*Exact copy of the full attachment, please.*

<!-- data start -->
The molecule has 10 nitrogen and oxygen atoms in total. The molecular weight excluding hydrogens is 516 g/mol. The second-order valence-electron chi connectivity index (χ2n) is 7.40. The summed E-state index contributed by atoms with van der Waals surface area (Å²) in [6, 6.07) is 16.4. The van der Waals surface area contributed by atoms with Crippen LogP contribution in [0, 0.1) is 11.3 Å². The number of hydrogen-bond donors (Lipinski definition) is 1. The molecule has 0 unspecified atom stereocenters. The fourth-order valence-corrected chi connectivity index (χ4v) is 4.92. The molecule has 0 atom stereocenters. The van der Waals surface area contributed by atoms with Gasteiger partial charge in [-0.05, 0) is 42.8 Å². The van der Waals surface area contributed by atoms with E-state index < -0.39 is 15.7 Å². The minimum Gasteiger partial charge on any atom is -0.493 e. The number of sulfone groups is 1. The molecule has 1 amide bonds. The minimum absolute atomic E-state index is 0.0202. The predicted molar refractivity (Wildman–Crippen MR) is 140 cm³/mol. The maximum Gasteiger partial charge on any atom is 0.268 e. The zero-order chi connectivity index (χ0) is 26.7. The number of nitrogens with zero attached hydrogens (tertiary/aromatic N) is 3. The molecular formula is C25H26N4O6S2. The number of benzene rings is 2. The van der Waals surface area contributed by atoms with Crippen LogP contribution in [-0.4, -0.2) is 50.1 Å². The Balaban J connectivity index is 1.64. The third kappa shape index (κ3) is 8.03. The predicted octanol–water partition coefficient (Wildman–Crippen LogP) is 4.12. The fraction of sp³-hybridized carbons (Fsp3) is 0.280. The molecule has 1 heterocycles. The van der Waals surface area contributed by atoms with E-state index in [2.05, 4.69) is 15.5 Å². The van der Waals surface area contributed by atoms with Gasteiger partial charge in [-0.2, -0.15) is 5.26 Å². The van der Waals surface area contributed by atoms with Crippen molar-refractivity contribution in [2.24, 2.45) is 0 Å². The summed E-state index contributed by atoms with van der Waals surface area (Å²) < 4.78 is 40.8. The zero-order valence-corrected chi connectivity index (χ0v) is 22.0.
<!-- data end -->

The molecule has 10 nitrogen and oxygen atoms in total. The molecular weight excluding hydrogens is 516 g/mol. The second-order valence-electron chi connectivity index (χ2n) is 7.40. The summed E-state index contributed by atoms with van der Waals surface area (Å²) in [6, 6.07) is 16.4. The van der Waals surface area contributed by atoms with Crippen LogP contribution in [0, 0.1) is 11.3 Å². The number of hydrogen-bond donors (Lipinski definition) is 1. The molecule has 0 unspecified atom stereocenters. The fourth-order valence-corrected chi connectivity index (χ4v) is 4.92. The molecule has 0 atom stereocenters. The van der Waals surface area contributed by atoms with Gasteiger partial charge in [-0.05, 0) is 42.8 Å². The van der Waals surface area contributed by atoms with E-state index < -0.39 is 15.7 Å². The minimum Gasteiger partial charge on any atom is -0.493 e. The number of sulfone groups is 1. The molecule has 1 amide bonds. The minimum absolute atomic E-state index is 0.0202. The predicted molar refractivity (Wildman–Crippen MR) is 140 cm³/mol. The maximum Gasteiger partial charge on any atom is 0.268 e. The zero-order chi connectivity index (χ0) is 26.7. The number of nitrogens with zero attached hydrogens (tertiary/aromatic N) is 3. The molecular formula is C25H26N4O6S2. The number of benzene rings is 2. The van der Waals surface area contributed by atoms with Crippen LogP contribution in [-0.4, -0.2) is 50.1 Å². The Balaban J connectivity index is 1.64. The third kappa shape index (κ3) is 8.03. The predicted octanol–water partition coefficient (Wildman–Crippen LogP) is 4.12. The fraction of sp³-hybridized carbons (Fsp3) is 0.280. The molecule has 1 heterocycles. The van der Waals surface area contributed by atoms with E-state index in [2.05, 4.69) is 15.5 Å². The van der Waals surface area contributed by atoms with Gasteiger partial charge in [-0.2, -0.15) is 5.26 Å². The van der Waals surface area contributed by atoms with Crippen molar-refractivity contribution in [2.24, 2.45) is 0 Å². The summed E-state index contributed by atoms with van der Waals surface area (Å²) < 4.78 is 40.8. The zero-order valence-corrected chi connectivity index (χ0v) is 22.0.